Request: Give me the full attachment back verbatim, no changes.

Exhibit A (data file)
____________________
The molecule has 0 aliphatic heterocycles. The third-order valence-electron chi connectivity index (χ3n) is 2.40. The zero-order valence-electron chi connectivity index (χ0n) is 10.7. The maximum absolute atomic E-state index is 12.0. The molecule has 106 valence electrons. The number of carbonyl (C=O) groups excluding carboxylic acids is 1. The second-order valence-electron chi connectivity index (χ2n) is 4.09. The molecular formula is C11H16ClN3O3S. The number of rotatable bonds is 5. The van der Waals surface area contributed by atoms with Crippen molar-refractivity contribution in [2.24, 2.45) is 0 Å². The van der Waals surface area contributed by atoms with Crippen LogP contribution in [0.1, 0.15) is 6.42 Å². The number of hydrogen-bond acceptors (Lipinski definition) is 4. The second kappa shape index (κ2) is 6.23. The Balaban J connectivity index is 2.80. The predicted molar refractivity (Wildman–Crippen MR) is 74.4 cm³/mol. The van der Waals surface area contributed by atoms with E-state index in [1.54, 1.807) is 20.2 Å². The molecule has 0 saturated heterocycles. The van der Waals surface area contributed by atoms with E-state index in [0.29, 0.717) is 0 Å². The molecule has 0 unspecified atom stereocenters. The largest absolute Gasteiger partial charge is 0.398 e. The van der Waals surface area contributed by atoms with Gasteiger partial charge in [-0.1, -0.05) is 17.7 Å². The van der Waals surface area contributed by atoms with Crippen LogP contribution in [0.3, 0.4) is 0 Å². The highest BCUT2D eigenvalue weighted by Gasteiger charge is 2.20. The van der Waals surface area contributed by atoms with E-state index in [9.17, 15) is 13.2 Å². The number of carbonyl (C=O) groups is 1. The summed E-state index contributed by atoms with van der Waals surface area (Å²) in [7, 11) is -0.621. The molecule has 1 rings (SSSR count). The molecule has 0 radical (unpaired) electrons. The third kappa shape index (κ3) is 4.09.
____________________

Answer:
The molecule has 0 aliphatic heterocycles. The third-order valence-electron chi connectivity index (χ3n) is 2.40. The zero-order valence-electron chi connectivity index (χ0n) is 10.7. The maximum absolute atomic E-state index is 12.0. The molecule has 106 valence electrons. The number of carbonyl (C=O) groups excluding carboxylic acids is 1. The second-order valence-electron chi connectivity index (χ2n) is 4.09. The molecular formula is C11H16ClN3O3S. The number of rotatable bonds is 5. The van der Waals surface area contributed by atoms with Crippen molar-refractivity contribution in [2.24, 2.45) is 0 Å². The van der Waals surface area contributed by atoms with Crippen LogP contribution in [0.1, 0.15) is 6.42 Å². The number of hydrogen-bond acceptors (Lipinski definition) is 4. The second kappa shape index (κ2) is 6.23. The Balaban J connectivity index is 2.80. The predicted molar refractivity (Wildman–Crippen MR) is 74.4 cm³/mol. The van der Waals surface area contributed by atoms with E-state index in [1.54, 1.807) is 20.2 Å². The molecule has 0 saturated heterocycles. The van der Waals surface area contributed by atoms with E-state index in [0.29, 0.717) is 0 Å². The molecule has 0 unspecified atom stereocenters. The largest absolute Gasteiger partial charge is 0.398 e. The van der Waals surface area contributed by atoms with Gasteiger partial charge in [-0.1, -0.05) is 17.7 Å². The van der Waals surface area contributed by atoms with Crippen LogP contribution in [0.3, 0.4) is 0 Å². The highest BCUT2D eigenvalue weighted by Gasteiger charge is 2.20. The van der Waals surface area contributed by atoms with E-state index in [9.17, 15) is 13.2 Å². The number of carbonyl (C=O) groups is 1. The summed E-state index contributed by atoms with van der Waals surface area (Å²) in [7, 11) is -0.621. The molecule has 1 rings (SSSR count). The molecule has 0 radical (unpaired) electrons. The third kappa shape index (κ3) is 4.09.